Early years and primary work continues to attract attention from policy makers – not always for the right reasons. The most recent examples have been a letter from the Chief Inspector of Ofsted (HMCI) to Early Years inspectors and his first Annual Report on the early years. The report has a preface by Nick Hudson, National Director of Early Education at Ofsted and, significantly, it regards itself as being one of a series about raising standards, with not enough being done to support and encourage parents or to address differences between children from different economic backgrounds.
In this issue we’re focusing on different aspects of food and meals in the nursery. Elizabeth Sather of Living Spring Montessori in London describes their typical lunchtime, highlighting children’s independence as part of the routine. Helen Barber takes a look at current views on how to help children understand the importance of healthy food, while Pip Titheradge gives some observations on grace and courtesy at mealtimes. In a wide-ranging article, Daniel Isaacs addresses some of the misconceptions about eating disorders by reference to some current research on the topic. He concludes by focusing on eating disorders among young children. Finally, the ‘International’ section is devoted to the inspiring Earth to Table program that is being run by The Children’s House, an independent Montessori school in Michigan.
The little girl looked around the classroom at the heads of the other children, bent over their pieces of work. She watched as her classmates wrote, or selected crayons or coloured pencils to colour in their drawings. The little girl gripped her own pencil tighter and returned her gaze to her own work. The others seemed to find it so easy, much easier than she did. She tried as hard as she could to press her pencil to the paper, to form each letter correctly, taking great care as she did so to make each one small. Her teacher had told her previously that her writing was too big. She wanted to please the teacher and to see their face light up when they saw how much effort she had made this time to do what she was told. She wanted so much to get it right, just like the others did.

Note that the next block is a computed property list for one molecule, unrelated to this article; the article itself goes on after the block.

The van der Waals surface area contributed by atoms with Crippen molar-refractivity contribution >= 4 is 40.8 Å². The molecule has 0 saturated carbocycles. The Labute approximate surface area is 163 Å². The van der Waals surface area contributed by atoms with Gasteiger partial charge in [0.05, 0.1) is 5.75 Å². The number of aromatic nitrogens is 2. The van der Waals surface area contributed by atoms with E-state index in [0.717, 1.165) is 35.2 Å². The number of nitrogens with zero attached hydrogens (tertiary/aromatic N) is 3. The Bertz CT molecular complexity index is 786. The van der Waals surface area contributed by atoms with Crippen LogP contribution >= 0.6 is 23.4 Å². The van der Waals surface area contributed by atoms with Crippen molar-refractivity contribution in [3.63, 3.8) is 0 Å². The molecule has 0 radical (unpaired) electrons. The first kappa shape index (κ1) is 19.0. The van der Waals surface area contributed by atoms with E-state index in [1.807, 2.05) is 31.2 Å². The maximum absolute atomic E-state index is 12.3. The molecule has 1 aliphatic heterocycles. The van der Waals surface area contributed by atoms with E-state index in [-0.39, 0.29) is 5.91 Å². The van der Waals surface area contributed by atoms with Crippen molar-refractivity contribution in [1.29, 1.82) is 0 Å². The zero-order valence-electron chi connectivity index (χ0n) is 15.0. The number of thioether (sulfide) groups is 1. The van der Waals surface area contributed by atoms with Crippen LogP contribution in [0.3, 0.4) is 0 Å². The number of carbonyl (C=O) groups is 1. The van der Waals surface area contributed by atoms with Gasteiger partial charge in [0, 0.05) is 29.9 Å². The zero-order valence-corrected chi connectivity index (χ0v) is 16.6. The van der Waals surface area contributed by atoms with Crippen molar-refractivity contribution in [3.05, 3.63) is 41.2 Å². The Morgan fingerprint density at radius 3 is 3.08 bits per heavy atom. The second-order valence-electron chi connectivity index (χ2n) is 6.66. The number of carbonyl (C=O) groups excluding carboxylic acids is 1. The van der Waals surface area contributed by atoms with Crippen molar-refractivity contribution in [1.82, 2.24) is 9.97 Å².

We are delighted to share photographs of the recent MEAB Conference.
Philip Bujak has given the Chairman of the Trustees notice of his resignation from the position of Chief Executive with immediate effect.
This notification has been accepted by the Trustees.
** PRESS RELEASE **
Wednesday, 18 June 2014
The Montessori Evaluation and Accreditation Board is delighted to hold its third annual conference. The conference takes place at The Institute of Education, London on Friday 20 June 2014 with 150 MEAB School Owners and Managers in attendance.
The schools that have undertaken their MEAB accreditation this year will celebrate their achievements when they receive their MEAB plaques. There are now 169 MEAB school settings.